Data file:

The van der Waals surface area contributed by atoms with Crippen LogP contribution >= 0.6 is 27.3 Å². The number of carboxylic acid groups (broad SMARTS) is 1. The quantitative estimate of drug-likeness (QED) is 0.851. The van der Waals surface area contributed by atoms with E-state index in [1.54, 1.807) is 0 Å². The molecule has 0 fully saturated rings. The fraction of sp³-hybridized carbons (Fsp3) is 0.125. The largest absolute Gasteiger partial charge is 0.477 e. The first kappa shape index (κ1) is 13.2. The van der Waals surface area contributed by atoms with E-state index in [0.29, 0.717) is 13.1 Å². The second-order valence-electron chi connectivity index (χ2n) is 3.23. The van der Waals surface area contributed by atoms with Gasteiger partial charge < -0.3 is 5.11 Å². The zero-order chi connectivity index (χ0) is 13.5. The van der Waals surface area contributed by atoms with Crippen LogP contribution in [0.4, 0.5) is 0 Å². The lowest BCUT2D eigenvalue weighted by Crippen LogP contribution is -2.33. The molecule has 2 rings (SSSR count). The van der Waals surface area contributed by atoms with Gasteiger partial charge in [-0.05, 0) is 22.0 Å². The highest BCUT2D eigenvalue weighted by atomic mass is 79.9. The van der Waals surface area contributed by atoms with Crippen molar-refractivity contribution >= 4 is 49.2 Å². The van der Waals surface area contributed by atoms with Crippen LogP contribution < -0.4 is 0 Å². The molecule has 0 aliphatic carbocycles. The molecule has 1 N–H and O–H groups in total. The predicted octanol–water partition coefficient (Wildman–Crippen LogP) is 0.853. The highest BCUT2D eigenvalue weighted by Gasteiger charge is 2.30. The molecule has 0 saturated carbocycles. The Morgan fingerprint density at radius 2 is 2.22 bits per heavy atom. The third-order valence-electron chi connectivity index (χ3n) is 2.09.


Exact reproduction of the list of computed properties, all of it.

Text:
The van der Waals surface area contributed by atoms with Crippen LogP contribution >= 0.6 is 27.3 Å². The number of carboxylic acid groups (broad SMARTS) is 1. The quantitative estimate of drug-likeness (QED) is 0.851. The van der Waals surface area contributed by atoms with E-state index in [1.54, 1.807) is 0 Å². The molecule has 0 fully saturated rings. The fraction of sp³-hybridized carbons (Fsp3) is 0.125. The largest absolute Gasteiger partial charge is 0.477 e. The first kappa shape index (κ1) is 13.2. The van der Waals surface area contributed by atoms with E-state index in [0.29, 0.717) is 13.1 Å². The second-order valence-electron chi connectivity index (χ2n) is 3.23. The van der Waals surface area contributed by atoms with Gasteiger partial charge < -0.3 is 5.11 Å². The zero-order chi connectivity index (χ0) is 13.5. The van der Waals surface area contributed by atoms with Crippen LogP contribution in [0.4, 0.5) is 0 Å². The lowest BCUT2D eigenvalue weighted by Crippen LogP contribution is -2.33. The molecule has 2 rings (SSSR count). The van der Waals surface area contributed by atoms with Gasteiger partial charge in [-0.05, 0) is 22.0 Å². The highest BCUT2D eigenvalue weighted by atomic mass is 79.9. The van der Waals surface area contributed by atoms with Crippen molar-refractivity contribution >= 4 is 49.2 Å². The van der Waals surface area contributed by atoms with Crippen LogP contribution < -0.4 is 0 Å². The molecule has 0 aliphatic carbocycles. The molecule has 1 N–H and O–H groups in total. The predicted octanol–water partition coefficient (Wildman–Crippen LogP) is 0.853. The highest BCUT2D eigenvalue weighted by Gasteiger charge is 2.30. The molecule has 0 saturated carbocycles. The Morgan fingerprint density at radius 2 is 2.22 bits per heavy atom. The third-order valence-electron chi connectivity index (χ3n) is 2.09.